Every time I read the teary-eyed petitions to free the Five Members of the Wasp Network, from artists like Danny Glover and Danny Rivera, and don’t hear their pronouncements about the thousands of children separated from their parents because

Apparently it’s quite pleasing to denounce to the four winds the shameful conduct of American soldiers in Guantanamo, but when it comes to saying a word, just one, with respect to the thirty elderly demented  Mazorra patients massacred, it is good to keep the purest silence.

The forcibly exiled Cuban writer Norberto Fuentes–rescued from the country’s cells by the intercession of the patron Garcia Marquez in the wake of the “Cause Number 1” of 1989 which led to the execution of General Ochoa–was about to speak. He had done so for the newspaper El Pais. And from respect for his literary work, not stunning but still valuable, I believe he had to shut up.

Because to say of a Politburo with an average age of 67, that the Island does not continue to be dominated by a military gerontocracy, and to assert the contrary, that Cuba is being ruled by young generations, is to make a monumental fool of someone who’s written books as good as, “Hemingway in Cuba” and “Sweet Cuban Warriors.”

Or Norberto Fuentes, a writer beloved by the Fidelist nomenklatura in the past, has secret information that the rest of us don’t know, or to say something so outrageous is worthy of applause: suddenly an improvised harlequin is erected.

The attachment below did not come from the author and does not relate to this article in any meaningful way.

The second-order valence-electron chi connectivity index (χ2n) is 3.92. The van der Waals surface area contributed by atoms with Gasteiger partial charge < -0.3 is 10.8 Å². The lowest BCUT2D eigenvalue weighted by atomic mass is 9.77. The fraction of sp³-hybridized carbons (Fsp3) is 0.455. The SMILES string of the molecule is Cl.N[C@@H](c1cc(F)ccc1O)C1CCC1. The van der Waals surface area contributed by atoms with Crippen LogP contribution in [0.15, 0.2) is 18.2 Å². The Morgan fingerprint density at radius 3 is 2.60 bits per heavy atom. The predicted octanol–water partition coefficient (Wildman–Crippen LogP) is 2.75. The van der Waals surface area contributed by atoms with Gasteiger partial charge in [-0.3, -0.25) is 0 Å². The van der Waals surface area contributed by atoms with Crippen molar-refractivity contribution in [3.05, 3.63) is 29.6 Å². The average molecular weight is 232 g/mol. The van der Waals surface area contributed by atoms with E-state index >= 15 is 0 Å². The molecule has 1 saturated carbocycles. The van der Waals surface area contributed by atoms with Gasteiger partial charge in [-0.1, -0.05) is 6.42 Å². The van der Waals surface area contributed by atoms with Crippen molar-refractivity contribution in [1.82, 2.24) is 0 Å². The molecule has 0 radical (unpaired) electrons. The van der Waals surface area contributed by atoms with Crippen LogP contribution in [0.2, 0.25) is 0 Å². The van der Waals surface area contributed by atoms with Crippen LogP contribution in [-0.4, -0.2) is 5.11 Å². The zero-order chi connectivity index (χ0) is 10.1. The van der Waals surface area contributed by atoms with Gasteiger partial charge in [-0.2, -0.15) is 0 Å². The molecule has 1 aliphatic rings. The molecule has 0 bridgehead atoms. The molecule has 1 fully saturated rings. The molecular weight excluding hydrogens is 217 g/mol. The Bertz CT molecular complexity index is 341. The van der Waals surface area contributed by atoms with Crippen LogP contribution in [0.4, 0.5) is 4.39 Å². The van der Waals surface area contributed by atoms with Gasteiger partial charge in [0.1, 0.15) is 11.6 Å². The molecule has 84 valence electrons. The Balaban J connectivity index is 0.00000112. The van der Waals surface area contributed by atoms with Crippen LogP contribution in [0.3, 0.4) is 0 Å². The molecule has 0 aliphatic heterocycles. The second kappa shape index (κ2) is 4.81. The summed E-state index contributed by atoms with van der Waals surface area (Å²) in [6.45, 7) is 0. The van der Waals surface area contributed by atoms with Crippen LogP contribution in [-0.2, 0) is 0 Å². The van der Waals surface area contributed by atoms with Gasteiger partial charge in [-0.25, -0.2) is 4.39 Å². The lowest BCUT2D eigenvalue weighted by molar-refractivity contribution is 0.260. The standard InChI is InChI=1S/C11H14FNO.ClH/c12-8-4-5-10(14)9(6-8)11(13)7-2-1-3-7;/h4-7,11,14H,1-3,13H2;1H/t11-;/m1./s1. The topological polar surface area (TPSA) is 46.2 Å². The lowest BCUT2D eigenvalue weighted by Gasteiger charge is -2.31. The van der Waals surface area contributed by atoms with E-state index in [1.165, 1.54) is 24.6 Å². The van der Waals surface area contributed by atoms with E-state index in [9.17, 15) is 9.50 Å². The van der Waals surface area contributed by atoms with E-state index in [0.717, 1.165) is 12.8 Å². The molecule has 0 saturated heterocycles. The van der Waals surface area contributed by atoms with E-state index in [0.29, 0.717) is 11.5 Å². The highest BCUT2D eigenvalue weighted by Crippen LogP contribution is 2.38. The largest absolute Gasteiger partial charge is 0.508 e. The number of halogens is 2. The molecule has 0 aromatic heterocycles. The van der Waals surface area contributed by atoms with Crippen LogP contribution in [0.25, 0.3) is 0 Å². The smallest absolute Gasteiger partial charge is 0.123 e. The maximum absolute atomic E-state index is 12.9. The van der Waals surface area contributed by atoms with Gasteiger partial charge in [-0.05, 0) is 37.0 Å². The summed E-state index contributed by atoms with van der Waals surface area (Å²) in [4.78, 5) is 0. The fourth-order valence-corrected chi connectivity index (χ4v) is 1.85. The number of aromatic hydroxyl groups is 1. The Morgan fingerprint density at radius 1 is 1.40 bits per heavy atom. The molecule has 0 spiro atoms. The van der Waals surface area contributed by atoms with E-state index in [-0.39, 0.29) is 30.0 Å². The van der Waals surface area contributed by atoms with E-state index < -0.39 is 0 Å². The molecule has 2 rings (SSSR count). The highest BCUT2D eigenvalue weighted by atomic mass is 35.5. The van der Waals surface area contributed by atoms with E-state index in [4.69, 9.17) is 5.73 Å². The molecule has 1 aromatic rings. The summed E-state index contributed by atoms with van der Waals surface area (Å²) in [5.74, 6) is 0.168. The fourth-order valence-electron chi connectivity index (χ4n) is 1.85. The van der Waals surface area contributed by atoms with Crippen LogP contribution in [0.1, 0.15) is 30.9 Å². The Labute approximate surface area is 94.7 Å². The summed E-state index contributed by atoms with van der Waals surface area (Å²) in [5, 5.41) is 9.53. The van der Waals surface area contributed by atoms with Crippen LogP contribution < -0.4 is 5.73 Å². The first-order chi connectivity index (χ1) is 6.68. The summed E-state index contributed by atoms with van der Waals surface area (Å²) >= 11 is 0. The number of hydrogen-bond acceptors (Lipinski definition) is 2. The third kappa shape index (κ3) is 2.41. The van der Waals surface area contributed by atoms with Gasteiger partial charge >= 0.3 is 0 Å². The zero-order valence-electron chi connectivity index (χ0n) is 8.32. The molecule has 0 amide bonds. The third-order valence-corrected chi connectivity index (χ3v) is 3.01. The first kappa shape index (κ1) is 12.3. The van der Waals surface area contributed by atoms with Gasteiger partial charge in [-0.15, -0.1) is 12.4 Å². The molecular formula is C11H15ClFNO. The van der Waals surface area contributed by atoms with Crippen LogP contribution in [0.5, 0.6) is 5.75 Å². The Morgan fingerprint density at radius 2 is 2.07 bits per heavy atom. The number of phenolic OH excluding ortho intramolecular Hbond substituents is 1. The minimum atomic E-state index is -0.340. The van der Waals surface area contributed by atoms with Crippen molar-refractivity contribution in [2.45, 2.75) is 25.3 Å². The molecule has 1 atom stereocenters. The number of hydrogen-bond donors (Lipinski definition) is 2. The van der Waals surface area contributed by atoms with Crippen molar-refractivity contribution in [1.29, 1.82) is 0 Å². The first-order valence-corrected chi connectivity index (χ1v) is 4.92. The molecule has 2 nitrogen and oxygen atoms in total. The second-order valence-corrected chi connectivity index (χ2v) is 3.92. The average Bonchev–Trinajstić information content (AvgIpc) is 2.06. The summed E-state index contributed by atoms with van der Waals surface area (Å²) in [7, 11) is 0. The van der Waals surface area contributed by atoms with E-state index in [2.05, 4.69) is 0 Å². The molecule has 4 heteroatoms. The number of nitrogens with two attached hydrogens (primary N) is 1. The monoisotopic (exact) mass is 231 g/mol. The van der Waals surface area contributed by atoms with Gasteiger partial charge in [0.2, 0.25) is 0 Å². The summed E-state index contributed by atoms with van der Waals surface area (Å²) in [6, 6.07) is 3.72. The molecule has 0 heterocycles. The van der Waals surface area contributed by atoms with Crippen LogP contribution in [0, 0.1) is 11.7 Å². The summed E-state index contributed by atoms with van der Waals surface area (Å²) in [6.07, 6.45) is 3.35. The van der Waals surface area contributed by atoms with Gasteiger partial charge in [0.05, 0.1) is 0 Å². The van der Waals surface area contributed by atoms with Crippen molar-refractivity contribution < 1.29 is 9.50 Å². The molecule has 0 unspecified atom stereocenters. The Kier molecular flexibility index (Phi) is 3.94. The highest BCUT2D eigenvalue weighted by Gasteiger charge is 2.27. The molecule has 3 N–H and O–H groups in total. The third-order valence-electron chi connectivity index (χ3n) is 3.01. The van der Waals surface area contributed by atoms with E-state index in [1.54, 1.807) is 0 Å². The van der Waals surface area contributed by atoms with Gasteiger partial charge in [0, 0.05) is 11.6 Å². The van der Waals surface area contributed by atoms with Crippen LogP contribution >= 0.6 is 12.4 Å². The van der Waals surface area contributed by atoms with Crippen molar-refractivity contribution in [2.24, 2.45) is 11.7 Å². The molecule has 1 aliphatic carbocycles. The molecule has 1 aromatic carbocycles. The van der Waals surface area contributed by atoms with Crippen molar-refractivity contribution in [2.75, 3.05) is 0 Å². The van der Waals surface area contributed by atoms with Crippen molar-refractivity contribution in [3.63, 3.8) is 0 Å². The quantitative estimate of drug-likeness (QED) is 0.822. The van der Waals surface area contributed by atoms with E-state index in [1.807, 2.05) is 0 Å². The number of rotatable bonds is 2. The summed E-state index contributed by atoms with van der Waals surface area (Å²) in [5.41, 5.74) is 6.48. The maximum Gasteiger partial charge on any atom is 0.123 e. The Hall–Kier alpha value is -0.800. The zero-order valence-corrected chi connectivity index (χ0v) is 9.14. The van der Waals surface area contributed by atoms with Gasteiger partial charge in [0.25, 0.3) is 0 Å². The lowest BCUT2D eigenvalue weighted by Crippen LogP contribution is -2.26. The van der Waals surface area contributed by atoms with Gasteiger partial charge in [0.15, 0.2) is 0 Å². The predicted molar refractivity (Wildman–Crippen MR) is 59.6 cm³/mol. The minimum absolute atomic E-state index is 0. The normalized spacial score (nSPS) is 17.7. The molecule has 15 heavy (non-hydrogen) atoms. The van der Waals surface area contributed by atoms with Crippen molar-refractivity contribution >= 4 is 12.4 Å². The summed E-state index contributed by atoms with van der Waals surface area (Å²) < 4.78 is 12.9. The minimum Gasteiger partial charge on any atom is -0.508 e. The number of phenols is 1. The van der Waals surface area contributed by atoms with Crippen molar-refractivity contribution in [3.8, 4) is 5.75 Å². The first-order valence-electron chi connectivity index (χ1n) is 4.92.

Worse yet, he has said, and I quote: “In 1989 the Revolution was castrated, because they eliminated the bold, the untamed. In that moment the Revolution was fucked. Then came a period of gray functionaries.”

Those who know of his deep friendship with Tony de la Guardia and Arnaldo Ochoa, the most famous in our national history to face a firing squad, know what Fuentes is talking about. But the question that then absorbs the entire cerebral function is: Where was the writer Norberto Fuentes during the worst of the Five Grey Years?

Where was the author of the “Autobiography of Fidel Castro”, when homosexuals were beaten, or slept in police cells for listening to the lads from Liverpool?

The answer is clear: walking with whores on nights of excess, enjoying the honey of the same power that would later throw him off the cliff.

For this reason an honorable author like Carlos Albert Montaner can’t approve of the gray connotation which the term anti-Castro calls forth in much of the world. For this reason eternal intellectuals such as Guillermo Cabrera Infante and Jesus Diaz, who in a moment of their lives stopped halfway and knew that faced with the verticality of the same cause they had previously defended, they would never win approval in the eyes of the leftist academics for whom it is all very well to have been at odds with Leonidas Trujillo, but not with his colleague Fidel Castro.

It’s not about a supernatural effectiveness of official Cuban propaganda. It is about–the doubt is less every day–an ideological hypocrisy too widespread, in times when the words artist or intellectual, and honest thinking, are no longer necessarily synonymous.

27 April 2011